In creating a digital archive, many aspects should be considered, such as its organization and infrastructure. Jefferson Bailey’s article “Disrespect des Fonds: Rethinking Arrangement and Description in Born-Digital Archives” traces the history of archives from the French Revolution to the present-day. Bailey focuses on the term respect des fonds, which is the “the principle of grouping records by the administration, organization, individual, or creating body in which they originated,” since it emerged in the creation of new archives in France after its revolution. Bailey examines the term while also detailing its uses and effects on digital archives. Bailey found through examining several case studies that in rethinking respect des fonds, practitioners “gain a better awareness of the extent to which the material affordances of paper records have had an undue influence on how we conceptualize and practice grouping and describing collections.” For instance, arrangement of objects in a digital archive is “no longer a process of imposing intellectualized hierarchies or physical relocation; instead, it becomes largely automated, algorithmic, and batch processed.” Bailey’s article shows that archivists cannot just transfer their practices of preserving, labelling, and cataloguing objects from the physical archive to the digital one.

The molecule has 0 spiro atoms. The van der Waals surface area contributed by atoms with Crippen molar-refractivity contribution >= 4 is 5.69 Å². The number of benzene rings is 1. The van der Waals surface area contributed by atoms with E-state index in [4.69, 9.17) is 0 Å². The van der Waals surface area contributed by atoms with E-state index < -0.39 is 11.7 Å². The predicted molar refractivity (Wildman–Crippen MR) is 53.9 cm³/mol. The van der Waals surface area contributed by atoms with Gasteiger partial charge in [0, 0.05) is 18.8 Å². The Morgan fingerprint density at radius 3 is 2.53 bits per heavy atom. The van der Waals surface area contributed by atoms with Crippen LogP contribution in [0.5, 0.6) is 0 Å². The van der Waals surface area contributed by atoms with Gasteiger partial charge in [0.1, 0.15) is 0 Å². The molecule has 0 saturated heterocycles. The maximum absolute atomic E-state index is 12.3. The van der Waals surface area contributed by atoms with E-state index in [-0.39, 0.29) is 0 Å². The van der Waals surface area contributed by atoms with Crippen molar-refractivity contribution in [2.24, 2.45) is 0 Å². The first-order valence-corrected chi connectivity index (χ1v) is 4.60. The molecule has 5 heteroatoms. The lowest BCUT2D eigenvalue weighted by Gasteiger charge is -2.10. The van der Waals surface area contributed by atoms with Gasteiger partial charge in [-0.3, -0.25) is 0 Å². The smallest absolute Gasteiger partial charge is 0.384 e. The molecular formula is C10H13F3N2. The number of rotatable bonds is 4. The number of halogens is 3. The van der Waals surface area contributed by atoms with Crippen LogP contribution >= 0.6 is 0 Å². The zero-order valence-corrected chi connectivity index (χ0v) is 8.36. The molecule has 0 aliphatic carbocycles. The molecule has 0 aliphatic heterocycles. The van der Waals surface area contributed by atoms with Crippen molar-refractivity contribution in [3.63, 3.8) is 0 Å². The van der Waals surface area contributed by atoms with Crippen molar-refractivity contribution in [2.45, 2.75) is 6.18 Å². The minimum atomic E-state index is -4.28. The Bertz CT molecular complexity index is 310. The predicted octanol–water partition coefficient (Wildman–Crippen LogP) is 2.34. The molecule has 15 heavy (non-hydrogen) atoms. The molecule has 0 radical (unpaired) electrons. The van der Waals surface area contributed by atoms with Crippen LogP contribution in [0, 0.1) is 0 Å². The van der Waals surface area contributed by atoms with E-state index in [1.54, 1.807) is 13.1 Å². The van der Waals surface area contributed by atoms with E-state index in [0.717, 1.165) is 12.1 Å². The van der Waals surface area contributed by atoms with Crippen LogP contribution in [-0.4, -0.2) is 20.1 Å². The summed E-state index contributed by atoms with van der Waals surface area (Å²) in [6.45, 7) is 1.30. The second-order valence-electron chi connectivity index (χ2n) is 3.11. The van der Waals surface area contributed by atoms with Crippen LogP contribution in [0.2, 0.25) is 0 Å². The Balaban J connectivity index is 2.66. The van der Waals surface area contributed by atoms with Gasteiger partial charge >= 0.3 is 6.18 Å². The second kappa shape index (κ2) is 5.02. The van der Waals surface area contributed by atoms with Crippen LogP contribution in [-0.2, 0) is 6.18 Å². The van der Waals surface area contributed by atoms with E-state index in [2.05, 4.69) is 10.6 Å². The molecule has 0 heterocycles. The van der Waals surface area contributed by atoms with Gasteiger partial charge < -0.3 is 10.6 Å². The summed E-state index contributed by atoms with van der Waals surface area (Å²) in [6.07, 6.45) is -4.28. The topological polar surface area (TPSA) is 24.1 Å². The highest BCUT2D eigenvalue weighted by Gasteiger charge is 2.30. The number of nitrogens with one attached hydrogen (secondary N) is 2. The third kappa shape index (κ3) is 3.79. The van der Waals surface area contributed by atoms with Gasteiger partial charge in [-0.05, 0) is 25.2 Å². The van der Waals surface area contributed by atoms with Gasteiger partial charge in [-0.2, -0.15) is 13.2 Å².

Similar to Bailey’s article, Jerome McGann’s “The Rationale of the HyperText” also emphasizes how to arrange and catalog digital archives to ensure they operate correctly. McGann shows the importance of the HyperText by stating is allows “to navigate through large masses of documents and to connect these documents, or parts of the documents, in complex ways.” This statement means that each document can be connected to another document. From a researcher’s perspective this is highly helpful as one can find and read sources faster than if the HyperText were not present. Both Bailey and McGann’s articles shed light on the technological organization of the digital archive in a way to ensure its effectiveness.